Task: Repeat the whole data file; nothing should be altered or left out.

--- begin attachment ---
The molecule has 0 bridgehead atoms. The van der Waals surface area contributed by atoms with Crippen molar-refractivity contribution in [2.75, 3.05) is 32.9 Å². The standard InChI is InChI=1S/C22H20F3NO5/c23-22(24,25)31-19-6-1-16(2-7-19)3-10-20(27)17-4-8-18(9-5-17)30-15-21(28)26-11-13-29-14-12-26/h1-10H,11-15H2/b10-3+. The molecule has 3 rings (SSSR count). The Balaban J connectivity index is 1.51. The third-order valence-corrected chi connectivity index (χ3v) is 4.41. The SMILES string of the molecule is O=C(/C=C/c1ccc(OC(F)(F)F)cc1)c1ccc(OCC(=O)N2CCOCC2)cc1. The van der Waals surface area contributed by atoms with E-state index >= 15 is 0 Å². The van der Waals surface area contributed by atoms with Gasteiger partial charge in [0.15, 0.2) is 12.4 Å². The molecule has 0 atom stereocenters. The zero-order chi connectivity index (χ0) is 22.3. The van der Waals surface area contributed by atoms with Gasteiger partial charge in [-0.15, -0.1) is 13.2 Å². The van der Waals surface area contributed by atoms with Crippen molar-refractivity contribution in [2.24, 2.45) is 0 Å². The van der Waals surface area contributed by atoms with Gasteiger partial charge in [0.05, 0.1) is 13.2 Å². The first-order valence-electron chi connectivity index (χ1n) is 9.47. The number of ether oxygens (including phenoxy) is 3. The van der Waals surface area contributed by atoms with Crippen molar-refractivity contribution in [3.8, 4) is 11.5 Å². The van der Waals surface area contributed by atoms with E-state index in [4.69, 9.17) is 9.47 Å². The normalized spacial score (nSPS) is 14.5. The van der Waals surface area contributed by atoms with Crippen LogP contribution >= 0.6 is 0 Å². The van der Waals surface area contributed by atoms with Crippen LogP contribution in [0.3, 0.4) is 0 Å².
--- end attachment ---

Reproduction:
The molecule has 0 bridgehead atoms. The van der Waals surface area contributed by atoms with Crippen molar-refractivity contribution in [2.75, 3.05) is 32.9 Å². The standard InChI is InChI=1S/C22H20F3NO5/c23-22(24,25)31-19-6-1-16(2-7-19)3-10-20(27)17-4-8-18(9-5-17)30-15-21(28)26-11-13-29-14-12-26/h1-10H,11-15H2/b10-3+. The molecule has 3 rings (SSSR count). The Balaban J connectivity index is 1.51. The third-order valence-corrected chi connectivity index (χ3v) is 4.41. The SMILES string of the molecule is O=C(/C=C/c1ccc(OC(F)(F)F)cc1)c1ccc(OCC(=O)N2CCOCC2)cc1. The van der Waals surface area contributed by atoms with E-state index >= 15 is 0 Å². The van der Waals surface area contributed by atoms with Gasteiger partial charge in [0.15, 0.2) is 12.4 Å². The molecule has 0 atom stereocenters. The zero-order chi connectivity index (χ0) is 22.3. The van der Waals surface area contributed by atoms with Gasteiger partial charge in [-0.15, -0.1) is 13.2 Å². The van der Waals surface area contributed by atoms with Crippen molar-refractivity contribution in [2.24, 2.45) is 0 Å². The van der Waals surface area contributed by atoms with Gasteiger partial charge in [0.05, 0.1) is 13.2 Å². The first-order valence-electron chi connectivity index (χ1n) is 9.47. The number of ether oxygens (including phenoxy) is 3. The van der Waals surface area contributed by atoms with Crippen molar-refractivity contribution in [3.8, 4) is 11.5 Å². The van der Waals surface area contributed by atoms with E-state index in [4.69, 9.17) is 9.47 Å². The normalized spacial score (nSPS) is 14.5. The van der Waals surface area contributed by atoms with Crippen LogP contribution >= 0.6 is 0 Å². The van der Waals surface area contributed by atoms with Crippen LogP contribution in [0.3, 0.4) is 0 Å².